Friday, May 27, 2011

Thinking of those who died in WWII

Memorial Day is coming, and graves will be decorated. But the longer we are from World War II, the fewer Americans remember it. My childhood memories are already dim although at the time our lives revolved around that war. Our days were darkened by knowledge that the war was going on. My mother could not sleep well at nights thinking about her older sister Mary’s sons fighting overseas. Daddy’s sister’s sons were also “over there,” and I am sure they worried just as much about them. Older cousins Dorothy and Kathleen had husbands fighting also, and Kathie lost her husband, and her mother had to tell her while she was still in the hospital after giving birth to their baby son.

The war started for me when I came home from visiting my special adult friend Mabel Perry, who had been my infrequent babysitter and whose mother did laundry and stretched lace curtains for many in the community. Somehow I would be invited and allowed to walk to Mabel’s house, a few blocks away, and I would always be entertained royally. Mable would tell wonderful spooky “true” tales that caused me to be scared, but Mother did not know that. Drinking out of her late father’s mustache cup was a special privilege. Her father had been a lawyer but had been dead many years and the family’s living was made in the wash house just a step away from the kitchen door. Later Mabel gave me the cup.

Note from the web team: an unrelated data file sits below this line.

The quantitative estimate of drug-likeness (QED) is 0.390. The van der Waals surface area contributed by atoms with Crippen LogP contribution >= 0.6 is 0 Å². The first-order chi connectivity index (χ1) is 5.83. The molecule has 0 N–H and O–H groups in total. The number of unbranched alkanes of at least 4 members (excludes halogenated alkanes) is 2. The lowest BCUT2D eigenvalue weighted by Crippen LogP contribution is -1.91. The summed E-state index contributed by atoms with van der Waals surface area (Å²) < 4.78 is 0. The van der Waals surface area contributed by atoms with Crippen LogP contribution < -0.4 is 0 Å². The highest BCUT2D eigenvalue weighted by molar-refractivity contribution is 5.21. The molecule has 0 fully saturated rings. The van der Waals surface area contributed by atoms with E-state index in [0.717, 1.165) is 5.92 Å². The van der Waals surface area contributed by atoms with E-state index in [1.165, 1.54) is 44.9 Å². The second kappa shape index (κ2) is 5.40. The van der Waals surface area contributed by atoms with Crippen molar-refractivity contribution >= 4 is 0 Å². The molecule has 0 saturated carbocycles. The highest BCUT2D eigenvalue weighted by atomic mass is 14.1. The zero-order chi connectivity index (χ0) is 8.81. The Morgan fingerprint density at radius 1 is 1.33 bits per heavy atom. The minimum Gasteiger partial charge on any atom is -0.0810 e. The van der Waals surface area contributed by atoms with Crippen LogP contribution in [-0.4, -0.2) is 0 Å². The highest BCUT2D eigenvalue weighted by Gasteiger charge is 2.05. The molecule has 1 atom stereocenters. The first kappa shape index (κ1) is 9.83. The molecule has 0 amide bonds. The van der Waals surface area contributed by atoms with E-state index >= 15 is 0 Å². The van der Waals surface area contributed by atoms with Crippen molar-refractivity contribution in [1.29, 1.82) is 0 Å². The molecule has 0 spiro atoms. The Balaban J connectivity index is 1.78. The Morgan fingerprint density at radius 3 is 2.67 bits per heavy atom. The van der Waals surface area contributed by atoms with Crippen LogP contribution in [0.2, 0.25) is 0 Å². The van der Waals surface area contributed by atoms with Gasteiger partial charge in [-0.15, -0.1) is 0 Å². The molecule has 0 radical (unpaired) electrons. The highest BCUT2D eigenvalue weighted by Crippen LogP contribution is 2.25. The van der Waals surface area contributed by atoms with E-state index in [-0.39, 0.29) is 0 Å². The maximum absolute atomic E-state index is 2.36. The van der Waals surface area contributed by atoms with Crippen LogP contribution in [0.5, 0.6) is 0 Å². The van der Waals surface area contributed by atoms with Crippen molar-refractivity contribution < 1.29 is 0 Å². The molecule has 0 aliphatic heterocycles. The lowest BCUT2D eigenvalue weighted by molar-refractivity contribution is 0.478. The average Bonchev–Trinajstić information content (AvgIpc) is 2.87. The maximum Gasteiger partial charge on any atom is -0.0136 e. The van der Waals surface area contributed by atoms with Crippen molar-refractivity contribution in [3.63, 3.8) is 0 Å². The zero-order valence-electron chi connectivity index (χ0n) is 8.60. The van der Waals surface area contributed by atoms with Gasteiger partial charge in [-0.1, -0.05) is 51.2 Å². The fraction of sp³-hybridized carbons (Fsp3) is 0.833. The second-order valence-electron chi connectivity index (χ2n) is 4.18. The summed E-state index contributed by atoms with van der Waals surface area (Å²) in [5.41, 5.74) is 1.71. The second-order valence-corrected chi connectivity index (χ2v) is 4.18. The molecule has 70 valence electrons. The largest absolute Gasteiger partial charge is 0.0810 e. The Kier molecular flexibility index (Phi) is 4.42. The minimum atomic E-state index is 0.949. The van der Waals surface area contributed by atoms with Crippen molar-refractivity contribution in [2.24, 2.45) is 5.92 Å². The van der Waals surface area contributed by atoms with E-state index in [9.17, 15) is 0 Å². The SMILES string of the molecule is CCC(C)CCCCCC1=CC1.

So it had been a typical happy Sunday afternoon for me when I walked into our house and was told about Pearl Harbor. I must have realized from my parents’ voices and the looks on their faces that this was a terrible thing. I only remember going from the living room into my sister and my bedroom and kneeling down and praying. I knew to be scared. I have no memory of what I thought or expressed to God, but praying in the middle of the day was not a normal thing for me to do. Something enormous had happened.

My parents had already planned a trip to El Paso to visit Daddy’s sister Myrtle and husband William Ball as our one-time Christmas celebration. It was decided to go ahead and carry out those plans, which was a good thing since gas and tire shortages would not allow traveling during the war years. We were not going to have a tree this year nor exchange the usual presents. However, since I was the youngest, I was given my last doll that year—my first “big” doll, which I am sure I had longed for. Our family of five took off as soon as school was out—my older sister Rosemary, brother Jim, me, and “the folks” as we often called Mother and Daddy. Christmas Day dinner was in a diner in Texarkana, and that seemed quite exotic at the time and was probably the only thing open. Eating in a restaurant was rare for us, and the folks always made things fun. The visit at El Paso was good but definitely over-shadowed by Aunt Myrtle and Uncle William’s knowledge that their sons were going to war. I remember the concern.

When we got back to Southern Illinois on the Sunday afternoon before school started the next day, my parents stopped on the Jonesboro Square to pick up their mail from the post office box inside the lobby. There a letter was waiting for my mother to start teaching the next day at the one-room Meisenheimer School, grades one through eight, where the young teacher had been drafted. As a married woman with children, my mother was not considered suitable to teach under ordinary circumstances. But overnight it became her patriotic duty to do so, and she did.